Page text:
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back to article Apple refuses frozen iPhone repair

Apple has refused to repair an iPhone 4 on the grounds that it was used in an ambient temperature below zero, in breach of the specifications. Norwegian rag Bergens Tidende reports it was -12 outside as Lenin Kristin Løvvik connected her iPhone to the car stereo for the provision of musical accompaniment on the way in to work. …

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-12 ?

It was -15 in Worcestershire in December.

Anyway, I always thought electrical items performed better at lower temperatures or has Mr Jobs re-written the laws of physics?

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Probably condensation

The problem will almost certainly be condensation. If the iPhone was at a sub-zero temperature and was put in a warm car then it's very possible condensation will form internally and that does electronics no good at all. I've known it happen to laptops left in a car boot overnight and turned on in a warm office.

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Welcome

Delivery Notes

I have seen many time on the delivery notes of computers/electricals and small print of paperwork that items should allowed to return to room temperature before use after being delivered, so if that is the cause for once Apple aren't alone in saying so!

I for one welcome our new frostbitten overlord, silencing a few of the iTwats around London won't be a bad thing!

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Common

Amuses me that I've read that you should not unpack and use electronic equipment immediately upon delivery given the risk from condensation. Which kind of conflicts with the advice that you must unpack it straight away and check for damage otherwise the courier will accept no responsibility for any damage.

So if you unpack it and plug it in and the condensation in the PSU blows it up it's your fault, but if you don't unpack it and plug it in and it turns out the screen was damaged by a high G shock in transit then that's your fault too. Damned if you do...

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Condensation - NOT!

Get a grip. The lady is starting out for work in a car that's been parked outside all night, so how on earth is she going to start out at an ambient temp of +20?! If she had some kind of car heater, the air would be bone dry.

Starting out at an ambient temperature of -12 inside the car, the air will be very dry. Also, the device being brought into the car from the woman's pocket or home environment will likely be much warmer. Adding to that, as the environment inside the car gradually warms up, you're actually heating the dry outside air, resulting in a further drop in the relative humidity.

So, from the above plus my own extensive experience in similar environments: condensation is definitely NOT a problem!

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Condensation - NOT!

Nope. The lady is starting out for work in a car that's been parked outside all night, so how on earth is she going to start out at an ambient temp of +20?! Even if she had some kind of car heater, the air would be bone dry.

Starting out at an ambient temperature of -12 inside the car, the air will be very dry. Also, the device being brought into the car from the woman's pocket or home environment will likely be much warmer. Adding to that, as the environment inside the car gradually warms up, you're actually heating the dry outside air, resulting in a further drop in the relative humidity.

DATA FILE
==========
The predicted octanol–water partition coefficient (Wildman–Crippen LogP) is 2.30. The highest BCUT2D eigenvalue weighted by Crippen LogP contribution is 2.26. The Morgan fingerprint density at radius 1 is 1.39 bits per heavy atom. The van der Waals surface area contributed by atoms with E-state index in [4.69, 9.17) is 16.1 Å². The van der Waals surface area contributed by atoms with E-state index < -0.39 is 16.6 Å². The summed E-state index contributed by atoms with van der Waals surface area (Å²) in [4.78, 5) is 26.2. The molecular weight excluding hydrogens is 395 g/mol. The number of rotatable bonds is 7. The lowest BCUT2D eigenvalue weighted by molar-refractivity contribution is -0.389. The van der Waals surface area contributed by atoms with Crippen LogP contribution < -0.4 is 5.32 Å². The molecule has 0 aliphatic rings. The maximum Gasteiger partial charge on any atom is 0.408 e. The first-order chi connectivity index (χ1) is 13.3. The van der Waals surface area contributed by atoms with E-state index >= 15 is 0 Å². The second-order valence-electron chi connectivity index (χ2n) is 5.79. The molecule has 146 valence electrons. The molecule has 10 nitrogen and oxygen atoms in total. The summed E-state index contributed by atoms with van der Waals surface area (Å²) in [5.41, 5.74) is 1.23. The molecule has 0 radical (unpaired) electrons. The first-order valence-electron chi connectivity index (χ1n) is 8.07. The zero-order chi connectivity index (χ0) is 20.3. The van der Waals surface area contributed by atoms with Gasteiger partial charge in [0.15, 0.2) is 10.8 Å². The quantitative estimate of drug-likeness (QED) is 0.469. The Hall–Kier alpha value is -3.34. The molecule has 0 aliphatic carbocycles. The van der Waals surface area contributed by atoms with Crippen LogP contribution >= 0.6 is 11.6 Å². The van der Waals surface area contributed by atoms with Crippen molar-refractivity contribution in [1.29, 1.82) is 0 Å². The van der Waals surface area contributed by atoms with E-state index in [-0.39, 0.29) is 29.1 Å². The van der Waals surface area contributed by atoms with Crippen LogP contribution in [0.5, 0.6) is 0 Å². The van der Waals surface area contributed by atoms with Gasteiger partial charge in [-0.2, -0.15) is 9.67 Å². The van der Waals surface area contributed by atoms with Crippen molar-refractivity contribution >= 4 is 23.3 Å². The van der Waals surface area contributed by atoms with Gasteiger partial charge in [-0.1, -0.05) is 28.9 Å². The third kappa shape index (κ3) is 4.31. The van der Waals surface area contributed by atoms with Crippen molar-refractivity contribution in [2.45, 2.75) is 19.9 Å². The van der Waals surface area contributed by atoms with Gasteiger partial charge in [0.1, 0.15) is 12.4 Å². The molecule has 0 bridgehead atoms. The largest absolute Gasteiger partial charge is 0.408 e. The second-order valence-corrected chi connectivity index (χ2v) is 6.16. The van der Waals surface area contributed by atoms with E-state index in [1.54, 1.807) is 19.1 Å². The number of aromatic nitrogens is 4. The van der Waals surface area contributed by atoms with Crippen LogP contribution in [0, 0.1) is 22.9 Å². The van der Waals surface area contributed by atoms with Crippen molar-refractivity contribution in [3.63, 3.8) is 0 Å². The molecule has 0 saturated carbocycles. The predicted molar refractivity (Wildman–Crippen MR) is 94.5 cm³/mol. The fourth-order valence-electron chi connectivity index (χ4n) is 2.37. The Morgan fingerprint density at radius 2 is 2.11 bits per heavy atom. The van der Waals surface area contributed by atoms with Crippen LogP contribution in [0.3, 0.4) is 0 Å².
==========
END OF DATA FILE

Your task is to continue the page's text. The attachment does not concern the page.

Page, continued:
So, from the above plus my own extensive experience in similar environments: condensation is definitely NOT a problem!

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Anonymous Coward

@erox

Most condensation in a warming up car would be through human breath.

I think Apple are taking the piss here but condensation is certainly possible.

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Boffin

@erox

Have you never got into a car in Winter then?? As a meat-bag, you are the primary cause of moisture in the air (your breath for example, or bringing in general moisture from the ground - not uncommon in Winter), which will condense on any cold surface. Usually this is the windscreens as they're in touch with the external conditions - it's why you have to stick the heaters full on and aim them at the windscreen. All other cold materials in the car (iPhone) will take the role of condensing your breath.

Also - the only way Apple would be refusing a repair, is if the moisture indicators had been activated (pink things in the earphone socket and 20-pin connector).

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Flame

Are you forgetting?

Scandinavians are used to long, hard winters. Most cars over there are left plugged in to the mains overnight to provide power to engine coolant pre-heaters. When the car is started, the coolant is already warm, so the heater works immediately. Many also have timed internal heaters, so that your car is roasty-toasty inside by the time you unlock it to go to work.

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Condensation - GOT

If the device had been inside the house for long, particularly overnight, the warm, humid air inside it would have released condensation when the lady brought it out to the cold car. Apple ought not to build its products so poorly -- this problem is commonly and easily dealt with in many other electronic products -- but a badly designed device could indeed be susceptible to condensation under the conditions described.

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Cold car in winter anyone?

Indeed, I'm getting into a cold winter car almost daily. Before Xmas we had a period with daily temperatures down to -20, but at the moment we're experiencing a balmy 0. That's in the lowlands. At our family's mountain resort, it's not uncommon to start out with a temp of -30 inside the car (it pains me to hear the cold engine turn over ... ).

And yes, I've never experienced a problem with condensation.

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cold car...